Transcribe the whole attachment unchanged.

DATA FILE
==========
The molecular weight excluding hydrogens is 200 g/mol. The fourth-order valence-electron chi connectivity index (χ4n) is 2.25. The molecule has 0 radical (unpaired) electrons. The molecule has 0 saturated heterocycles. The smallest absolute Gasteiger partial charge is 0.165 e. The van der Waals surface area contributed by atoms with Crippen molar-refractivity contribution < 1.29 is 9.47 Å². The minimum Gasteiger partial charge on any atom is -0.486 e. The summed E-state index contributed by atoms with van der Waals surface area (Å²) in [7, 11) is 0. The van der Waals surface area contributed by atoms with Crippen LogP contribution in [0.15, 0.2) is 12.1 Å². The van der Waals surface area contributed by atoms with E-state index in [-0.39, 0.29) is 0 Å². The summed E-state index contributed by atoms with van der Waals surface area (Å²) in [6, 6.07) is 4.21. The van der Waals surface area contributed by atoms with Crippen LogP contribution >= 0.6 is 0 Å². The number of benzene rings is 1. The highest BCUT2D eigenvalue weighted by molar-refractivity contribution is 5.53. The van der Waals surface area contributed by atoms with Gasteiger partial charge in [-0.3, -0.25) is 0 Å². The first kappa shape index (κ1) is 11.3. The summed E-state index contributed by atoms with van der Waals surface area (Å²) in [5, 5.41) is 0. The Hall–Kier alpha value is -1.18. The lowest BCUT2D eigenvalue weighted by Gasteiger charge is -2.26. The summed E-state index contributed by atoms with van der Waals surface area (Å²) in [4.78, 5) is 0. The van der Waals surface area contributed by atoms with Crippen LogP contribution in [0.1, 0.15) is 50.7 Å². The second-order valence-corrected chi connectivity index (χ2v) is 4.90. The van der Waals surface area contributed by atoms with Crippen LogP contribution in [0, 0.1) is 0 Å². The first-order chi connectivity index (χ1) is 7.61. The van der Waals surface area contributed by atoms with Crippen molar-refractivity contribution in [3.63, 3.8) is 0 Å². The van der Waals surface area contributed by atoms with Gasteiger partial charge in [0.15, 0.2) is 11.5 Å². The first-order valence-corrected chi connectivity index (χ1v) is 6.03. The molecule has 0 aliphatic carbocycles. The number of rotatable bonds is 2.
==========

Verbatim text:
The molecular weight excluding hydrogens is 200 g/mol. The fourth-order valence-electron chi connectivity index (χ4n) is 2.25. The molecule has 0 radical (unpaired) electrons. The molecule has 0 saturated heterocycles. The smallest absolute Gasteiger partial charge is 0.165 e. The van der Waals surface area contributed by atoms with Crippen molar-refractivity contribution < 1.29 is 9.47 Å². The minimum Gasteiger partial charge on any atom is -0.486 e. The summed E-state index contributed by atoms with van der Waals surface area (Å²) in [7, 11) is 0. The van der Waals surface area contributed by atoms with Crippen LogP contribution in [0.15, 0.2) is 12.1 Å². The van der Waals surface area contributed by atoms with E-state index in [-0.39, 0.29) is 0 Å². The summed E-state index contributed by atoms with van der Waals surface area (Å²) in [6, 6.07) is 4.21. The van der Waals surface area contributed by atoms with Crippen LogP contribution >= 0.6 is 0 Å². The number of benzene rings is 1. The highest BCUT2D eigenvalue weighted by molar-refractivity contribution is 5.53. The van der Waals surface area contributed by atoms with Gasteiger partial charge in [-0.3, -0.25) is 0 Å². The first kappa shape index (κ1) is 11.3. The summed E-state index contributed by atoms with van der Waals surface area (Å²) in [5, 5.41) is 0. The Hall–Kier alpha value is -1.18. The lowest BCUT2D eigenvalue weighted by Gasteiger charge is -2.26. The summed E-state index contributed by atoms with van der Waals surface area (Å²) in [4.78, 5) is 0. The van der Waals surface area contributed by atoms with Crippen LogP contribution in [0.1, 0.15) is 50.7 Å². The second-order valence-corrected chi connectivity index (χ2v) is 4.90. The van der Waals surface area contributed by atoms with Crippen LogP contribution in [0, 0.1) is 0 Å². The first-order chi connectivity index (χ1) is 7.61. The van der Waals surface area contributed by atoms with Crippen molar-refractivity contribution in [3.63, 3.8) is 0 Å². The van der Waals surface area contributed by atoms with Gasteiger partial charge in [0.15, 0.2) is 11.5 Å². The first-order valence-corrected chi connectivity index (χ1v) is 6.03. The molecule has 0 aliphatic carbocycles. The number of rotatable bonds is 2.